featuring the TR-1, Regency Ads, additional Regency Products
TR-1 configuration descriptions & production variations - visit:
Eric Wrobbel at http://www.ericwrobbel.com/books/regency.htm
Steve Reyer at https://www.collectornet.net/regency/
(REF: original website location: http://www.mequonsteve.com/regency/)
Steve Reyer's TR-1 Collection
Use image links below to view Steve's TR-1s
Click image above for full size view of this beautiful array of 11 TR-1s
Mahogany with black swirls
Green with white swirls
Personal Electronic Device colors in 2005 had the look of 1954...READ MORE
Clear Case TR-1s
The clear case TR-1 on the left is owned by Bret Phillips of Spartonburg, South Carolina. The clear case radio on the right is a Texas Instruments prototype, and is part of the The Smithsonian Institute's collection. The Smithsonian Institute collection also contains a clear case TR-1 that was donated by Texas Instruments.
1954 TR-1, 1956 TR-1G, 1957 TR-4
The black TR-1G shown above is part of the Smithsonian Institution's collection of TR-1s at https://americanhistory.si.edu/collections/search/object/nmah_1817324
background - 1958 Fender Stratocaster, 1958 Fender Deluxe Amp
Regency TR-1 Serial Number 2
The serial #2 Regency TR-1 was presented to Ed Tudor, Regency's President during the development of the TR-1. [click to read background information and view additional images of this radio].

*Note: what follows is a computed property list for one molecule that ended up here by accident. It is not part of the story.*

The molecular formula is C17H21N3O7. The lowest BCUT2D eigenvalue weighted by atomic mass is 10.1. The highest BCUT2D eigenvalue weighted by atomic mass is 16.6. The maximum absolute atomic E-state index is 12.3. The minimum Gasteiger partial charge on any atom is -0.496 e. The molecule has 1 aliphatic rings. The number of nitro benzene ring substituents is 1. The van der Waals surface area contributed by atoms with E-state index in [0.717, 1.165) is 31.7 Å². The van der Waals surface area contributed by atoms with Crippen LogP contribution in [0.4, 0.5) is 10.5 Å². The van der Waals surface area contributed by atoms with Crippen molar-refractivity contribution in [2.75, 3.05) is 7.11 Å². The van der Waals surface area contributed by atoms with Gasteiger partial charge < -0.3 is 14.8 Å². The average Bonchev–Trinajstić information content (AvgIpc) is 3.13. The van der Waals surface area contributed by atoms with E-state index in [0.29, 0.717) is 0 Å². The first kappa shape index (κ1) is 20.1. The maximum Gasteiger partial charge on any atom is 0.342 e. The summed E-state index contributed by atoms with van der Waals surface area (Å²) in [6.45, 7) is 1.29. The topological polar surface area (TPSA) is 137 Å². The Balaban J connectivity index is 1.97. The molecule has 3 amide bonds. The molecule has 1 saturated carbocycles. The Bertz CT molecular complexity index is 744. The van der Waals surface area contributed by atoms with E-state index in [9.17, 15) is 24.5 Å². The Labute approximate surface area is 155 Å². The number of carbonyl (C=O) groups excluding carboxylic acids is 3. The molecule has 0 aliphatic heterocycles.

50th Anniversary tribute from 2004
The TR-1's 50th Anniversary was celebrated AROUND THE WORLD. In the UK, the BBC featured TR-1 expert Steve Reyer and UK radio historian Enrico Tedeschi in a radio interview; in the U.S., NPR's Science Friday program featured Robert Simcoe, author of "The Revolution in Your Pocket"; and in Australia, www.regencytr1.com creator Don Pies was interviewed on live Sydney talk radio station 2UE. Sydney continues to celebrate the Regency TR-1 with a display at the Museum of Applied Arts & Sciences Powerhouse Museum with curator Geoff Barker's collection, and with a mahogany TR-1 viewed by Matt Pies in 2015.
CLICK to hear the BBC interview
CLICK to hear the NPR interview
The seven transistor Regency TR-7 (above) was a perfect companion for picnics and play time. The handle rotated into a locked position behind the radio which allowed you to tip the radio speaker upwards. The 1958 radio shown in this photo still puts out a great sound.
Also ready for a beach party was the picnic portable Regency TR-5C (below) from the late 1950s. Before singer/song writer Jack Johnson became popular, he taught surfing at the Campus Point surf break, located at the top of this photo near Santa Barbara. The ad below the photo appeared in Holiday Magazine.
Early Regency Ads
1951 brochure for the Radio Parts and Electronic Equipment Show in Chicago [CLICK to view brochure]
1954-55 Early TR-1 ad (Holiday magazine) [CLICK to view TR-1 ad]
1956 TR-1-G ad [CLICK to view TR-1-G ad]
1956 TR-1-G, TR-5, TR-6 ad (Dallas Morning News, Dec. 20, 1956) [CLICK to view 1956 Regency ad]
1956 TR-1, Neiman-Marcus ad (Dallas Times Herald, April 22, 1956) [CLICK to view Regency Nieman-Marcus ad]